EU communication: what are the biggest challenges and what can the institutions do to address them?


Picture of Ingo Butsch
Ingo Butsch

Founder and Strategic Creative at Menschentum

Imagine if, from here on out, the European Union were to communicate so effectively and so clearly that everyone could immediately understand its actions and intentions. Just picture an EU able to convey its long-term vision in a way that actually inspires people.

This ideal scenario describes why the EU should actively communicate in the first place. It also gives us a lens through which we can examine current communications and how citizens perceive the Union.

At this point it is important to mention that the EU communicates mainly through its behaviour – in other words, by what it does or does not do, and how it does or does not do it. In fact, only a small part of this happens through its active and targeted modes of communication.

In order to be able to communicate at all – whether through language, images or behaviour –perception is key. And this poses quite the challenge for Brussels, especially in the context of subsidiarity. The EU has few points of contact with its citizens and thus hardly any opportunities to connect with them directly.

All too often the EU focuses only on what it does, without explaining why it does it

Rather, the EU is perceived primarily through the news, i.e. indirectly. In recent years, citizens have mostly seen the EU confronted with challenges, such as migration, Brexit, populism, and the ongoing pandemic. Recent perceptions have thus largely been shaped by how the EU responds to crises.

This has not allowed the EU to create a clear and comprehensible picture of itself or its overall goals and intentions.

Despite its numerous social media channels, the EU institutions only reach a tiny portion of its citizens directly – reaching about 2%. The most popular accounts are those of the European Commission.

These channels are largely used to share current events, make announcements and present data. Many posts illustrate the opportunities and benefits enjoyed thanks to the EU. This follows the strategy of ‘do good and talk about it’. However, all too often the EU focuses only on what it does, without explaining why it does it.

The EU must adapt its peace narrative by looking ahead and defining peace not only through the absence of war

Again, we see the lack of an overarching narrative that would make the EU’s actions easier to understand. But narrative is key if the EU is to master its communication challenges. In addition to those points mentioned above – limited direct points of contact and behaviour as the most important communicator – the EU has a few other challenges to tackle.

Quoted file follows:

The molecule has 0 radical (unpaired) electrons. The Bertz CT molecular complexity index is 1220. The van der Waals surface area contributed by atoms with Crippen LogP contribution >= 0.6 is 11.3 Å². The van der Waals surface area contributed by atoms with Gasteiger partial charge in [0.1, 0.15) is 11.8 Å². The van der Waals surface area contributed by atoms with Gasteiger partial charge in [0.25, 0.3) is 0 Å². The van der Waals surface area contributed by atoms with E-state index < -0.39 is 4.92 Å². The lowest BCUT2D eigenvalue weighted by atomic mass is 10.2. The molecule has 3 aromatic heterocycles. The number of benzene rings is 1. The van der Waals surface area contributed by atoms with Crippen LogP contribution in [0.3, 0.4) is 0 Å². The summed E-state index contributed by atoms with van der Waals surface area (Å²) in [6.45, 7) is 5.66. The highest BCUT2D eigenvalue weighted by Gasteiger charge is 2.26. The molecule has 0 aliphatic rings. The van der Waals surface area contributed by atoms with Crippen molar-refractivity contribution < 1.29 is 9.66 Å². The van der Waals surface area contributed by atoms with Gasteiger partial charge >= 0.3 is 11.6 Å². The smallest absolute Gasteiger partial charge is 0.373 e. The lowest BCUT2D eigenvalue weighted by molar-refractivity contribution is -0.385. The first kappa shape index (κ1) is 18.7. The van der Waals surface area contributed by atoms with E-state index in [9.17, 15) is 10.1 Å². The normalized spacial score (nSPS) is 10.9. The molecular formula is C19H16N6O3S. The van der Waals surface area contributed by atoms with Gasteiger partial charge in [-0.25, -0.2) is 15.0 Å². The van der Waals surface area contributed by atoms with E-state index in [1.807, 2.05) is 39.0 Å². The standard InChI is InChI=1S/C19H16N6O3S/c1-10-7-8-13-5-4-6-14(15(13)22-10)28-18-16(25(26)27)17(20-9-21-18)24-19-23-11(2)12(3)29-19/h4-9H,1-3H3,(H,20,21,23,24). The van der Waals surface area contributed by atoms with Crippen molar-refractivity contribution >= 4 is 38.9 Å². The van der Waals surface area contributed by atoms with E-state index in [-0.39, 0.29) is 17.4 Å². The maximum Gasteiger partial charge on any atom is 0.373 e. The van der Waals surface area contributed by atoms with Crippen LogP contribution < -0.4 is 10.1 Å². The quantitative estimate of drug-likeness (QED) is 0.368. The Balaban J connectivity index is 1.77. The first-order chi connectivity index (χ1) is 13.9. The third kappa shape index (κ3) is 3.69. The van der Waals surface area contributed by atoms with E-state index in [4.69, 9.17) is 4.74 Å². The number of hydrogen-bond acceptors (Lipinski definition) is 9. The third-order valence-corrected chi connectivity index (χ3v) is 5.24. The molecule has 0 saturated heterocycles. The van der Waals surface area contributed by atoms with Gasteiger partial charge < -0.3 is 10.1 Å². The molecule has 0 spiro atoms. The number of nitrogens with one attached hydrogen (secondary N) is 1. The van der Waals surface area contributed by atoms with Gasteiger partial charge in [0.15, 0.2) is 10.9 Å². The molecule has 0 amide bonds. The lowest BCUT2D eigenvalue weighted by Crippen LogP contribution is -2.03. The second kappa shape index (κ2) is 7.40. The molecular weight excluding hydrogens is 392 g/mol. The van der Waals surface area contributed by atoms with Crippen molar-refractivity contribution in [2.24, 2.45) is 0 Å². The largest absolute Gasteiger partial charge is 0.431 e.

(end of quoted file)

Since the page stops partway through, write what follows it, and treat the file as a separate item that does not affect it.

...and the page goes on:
In politics, virtually everyone is involved in communication. This makes centrally controlled communication unrealistic. What is needed, therefore, is an approach that enables all those involved to communicate in a coherent, convincing and comprehensible manner.

Another challenge is highlighting the value of peace – the EU’s main success and the reason for its existence. This is often taken for granted by younger generations, as they have never known anything other than peace. Oftentimes one only becomes aware of its fundamental importance when it is no longer present.

In other words, the EU must adapt its peace narrative by looking ahead and defining peace not only through the absence of war, but also through the opportunities – the ‘everyday peace’ – that our cohesion and the strength that result from it opens up for all citizens each and everyday.

This self-image provides a starting point for an overarching narrative

With these challenges in mind, how can the EU now move toward the ideal communicative scenario described at the beginning?

The way to achieve this is through a clear self-image – an understanding, shared by all concerned, of why the EU exists (its purpose) and why it acts the way it acts (its mission). Everything the EU needs in order to uncover its purpose and formulate its mission can be seen in its founding history and its core document – the Treaty of Lisbon.

This self-image provides a starting point for an overarching narrative, allowing for inspiring and trust-building communication, across all channels. It gives everyone involved a clear sense of why the EU does what it does and enables them to communicate in a way that puts intentions – not actions – first.

When there is a common understanding of the intention behind everything the EU thinks, says and does, individual measures and instruments (such as the single market) will no longer stand on their own, but rather become recognised as part of a larger, longer-term project. As a result, EU policies will work in a more targeted and effective way. The EU itself will become more tangible and a clearer picture of it can emerge, both externally and internally.

What does the Europe we are working towards look like?

Once this common self-image is created, the EU will need to develop its urgently needed vision, its long-term goal – the ‘European Dream’.

In an ever-changing and increasingly perplexing world, the EU must be able to show where it is heading. What does the Europe we are working towards look like? What Europe do we want to live in? What kind of world do we, as the world’s greatest peace project, want to help shape?

The clearer the EU can communicate how its actions today are linked to the pursuit of this vision, the more it will be perceived as actively shaping the future – and not just reacting to the challenges of today.

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